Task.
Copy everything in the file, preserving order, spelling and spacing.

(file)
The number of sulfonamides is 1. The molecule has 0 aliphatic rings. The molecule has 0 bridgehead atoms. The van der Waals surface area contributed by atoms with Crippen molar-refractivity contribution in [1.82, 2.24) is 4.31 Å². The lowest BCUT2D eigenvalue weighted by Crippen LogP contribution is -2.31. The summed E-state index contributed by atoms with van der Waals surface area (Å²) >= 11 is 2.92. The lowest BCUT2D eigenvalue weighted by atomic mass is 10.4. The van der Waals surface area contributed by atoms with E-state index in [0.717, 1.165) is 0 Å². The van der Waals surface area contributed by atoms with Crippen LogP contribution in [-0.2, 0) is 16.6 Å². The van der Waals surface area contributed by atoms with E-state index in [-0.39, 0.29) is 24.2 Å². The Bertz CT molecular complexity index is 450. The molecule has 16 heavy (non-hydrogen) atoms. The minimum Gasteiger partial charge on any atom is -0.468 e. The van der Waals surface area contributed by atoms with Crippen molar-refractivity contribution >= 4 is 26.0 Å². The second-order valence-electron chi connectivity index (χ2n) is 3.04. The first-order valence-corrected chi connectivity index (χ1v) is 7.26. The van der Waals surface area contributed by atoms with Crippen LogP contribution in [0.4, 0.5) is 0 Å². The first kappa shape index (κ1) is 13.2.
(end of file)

The number of sulfonamides is 1. The molecule has 0 aliphatic rings. The molecule has 0 bridgehead atoms. The van der Waals surface area contributed by atoms with Crippen molar-refractivity contribution in [1.82, 2.24) is 4.31 Å². The lowest BCUT2D eigenvalue weighted by Crippen LogP contribution is -2.31. The summed E-state index contributed by atoms with van der Waals surface area (Å²) >= 11 is 2.92. The lowest BCUT2D eigenvalue weighted by atomic mass is 10.4. The van der Waals surface area contributed by atoms with E-state index in [0.717, 1.165) is 0 Å². The van der Waals surface area contributed by atoms with Crippen LogP contribution in [-0.2, 0) is 16.6 Å². The van der Waals surface area contributed by atoms with E-state index in [-0.39, 0.29) is 24.2 Å². The Bertz CT molecular complexity index is 450. The molecule has 16 heavy (non-hydrogen) atoms. The minimum Gasteiger partial charge on any atom is -0.468 e. The van der Waals surface area contributed by atoms with Crippen molar-refractivity contribution >= 4 is 26.0 Å². The second-order valence-electron chi connectivity index (χ2n) is 3.04. The first-order valence-corrected chi connectivity index (χ1v) is 7.26. The van der Waals surface area contributed by atoms with Crippen LogP contribution in [0.4, 0.5) is 0 Å². The first kappa shape index (κ1) is 13.2.